Presentation Title

Levinas Across the Lifespan: Human Development and the Face of the Other

Project Type

Faculty Scholarship

Scholarship Domain(s)

Scholarship of Interdisciplinary Integration

Presentation Type

Presentation

Abstract

In this Scholar Week presentation, we will review the fundamentals of Emmanuel Levinas’ philosophy and integrate them with research from the field of developmental psychology. Levinas argued that ethics is the starting point of philosophy. The face of the other human functioned for him to communicate the primal social attachments between the Self and the Other. For Levinas, this primary sociability contains an infinite ethical obligation that shapes philosophy. Various lines of research in developmental psychology have demonstrated a chain of events that dovetails with Levinas’ claims. This chain of events links infant preference for human faces, the crucial role of face-to-face interaction and eye contact in promoting secure attachment between child and caretaker, and – in turn – secure attachment as a major contributor moral and ethical growth across the lifespan. Points of similarity and difference between Levinas’ philosophy and conclusions drawn from the psychological literature will be discussed.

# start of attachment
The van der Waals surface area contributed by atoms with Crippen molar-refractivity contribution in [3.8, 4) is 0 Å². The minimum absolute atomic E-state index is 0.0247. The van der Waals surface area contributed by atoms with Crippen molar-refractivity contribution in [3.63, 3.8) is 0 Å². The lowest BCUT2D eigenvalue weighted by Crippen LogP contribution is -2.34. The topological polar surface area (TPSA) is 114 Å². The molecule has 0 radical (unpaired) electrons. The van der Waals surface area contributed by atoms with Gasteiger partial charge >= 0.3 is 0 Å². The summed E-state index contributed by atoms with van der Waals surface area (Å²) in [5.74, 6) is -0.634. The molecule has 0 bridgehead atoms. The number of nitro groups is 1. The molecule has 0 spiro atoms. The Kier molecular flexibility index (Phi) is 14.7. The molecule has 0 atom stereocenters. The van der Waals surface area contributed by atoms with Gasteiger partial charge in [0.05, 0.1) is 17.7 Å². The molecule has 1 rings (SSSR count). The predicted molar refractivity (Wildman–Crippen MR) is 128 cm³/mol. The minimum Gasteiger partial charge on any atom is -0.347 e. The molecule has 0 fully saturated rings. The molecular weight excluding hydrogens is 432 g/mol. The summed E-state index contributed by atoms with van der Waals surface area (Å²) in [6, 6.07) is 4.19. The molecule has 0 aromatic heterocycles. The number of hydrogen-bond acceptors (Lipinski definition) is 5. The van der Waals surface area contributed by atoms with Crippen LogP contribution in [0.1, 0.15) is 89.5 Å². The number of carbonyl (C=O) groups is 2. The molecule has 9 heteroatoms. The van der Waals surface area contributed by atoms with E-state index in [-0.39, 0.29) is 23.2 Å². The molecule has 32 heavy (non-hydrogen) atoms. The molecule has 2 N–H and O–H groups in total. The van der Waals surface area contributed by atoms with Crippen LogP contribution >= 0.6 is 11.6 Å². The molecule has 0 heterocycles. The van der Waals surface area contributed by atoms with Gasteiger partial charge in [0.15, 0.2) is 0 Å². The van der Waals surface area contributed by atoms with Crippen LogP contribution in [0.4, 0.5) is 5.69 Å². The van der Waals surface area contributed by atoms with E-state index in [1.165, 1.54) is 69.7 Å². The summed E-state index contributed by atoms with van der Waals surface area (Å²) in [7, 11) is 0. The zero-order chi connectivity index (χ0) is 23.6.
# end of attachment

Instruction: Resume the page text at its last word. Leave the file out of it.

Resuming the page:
Permission type

Creative Commons Attribution 4.0 License
This work is licensed under a Creative Commons Attribution 4.0 License.

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Apr 9th, 4:40 PM Apr 9th, 5:00 PM

Levinas Across the Lifespan: Human Development and the Face of the Other

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In this Scholar Week presentation, we will review the fundamentals of Emmanuel Levinas’ philosophy and integrate them with research from the field of developmental psychology. Levinas argued that ethics is the starting point of philosophy. The face of the other human functioned for him to communicate the primal social attachments between the Self and the Other. For Levinas, this primary sociability contains an infinite ethical obligation that shapes philosophy. Various lines of research in developmental psychology have demonstrated a chain of events that dovetails with Levinas’ claims. This chain of events links infant preference for human faces, the crucial role of face-to-face interaction and eye contact in promoting secure attachment between child and caretaker, and – in turn – secure attachment as a major contributor moral and ethical growth across the lifespan. Points of similarity and difference between Levinas’ philosophy and conclusions drawn from the psychological literature will be discussed.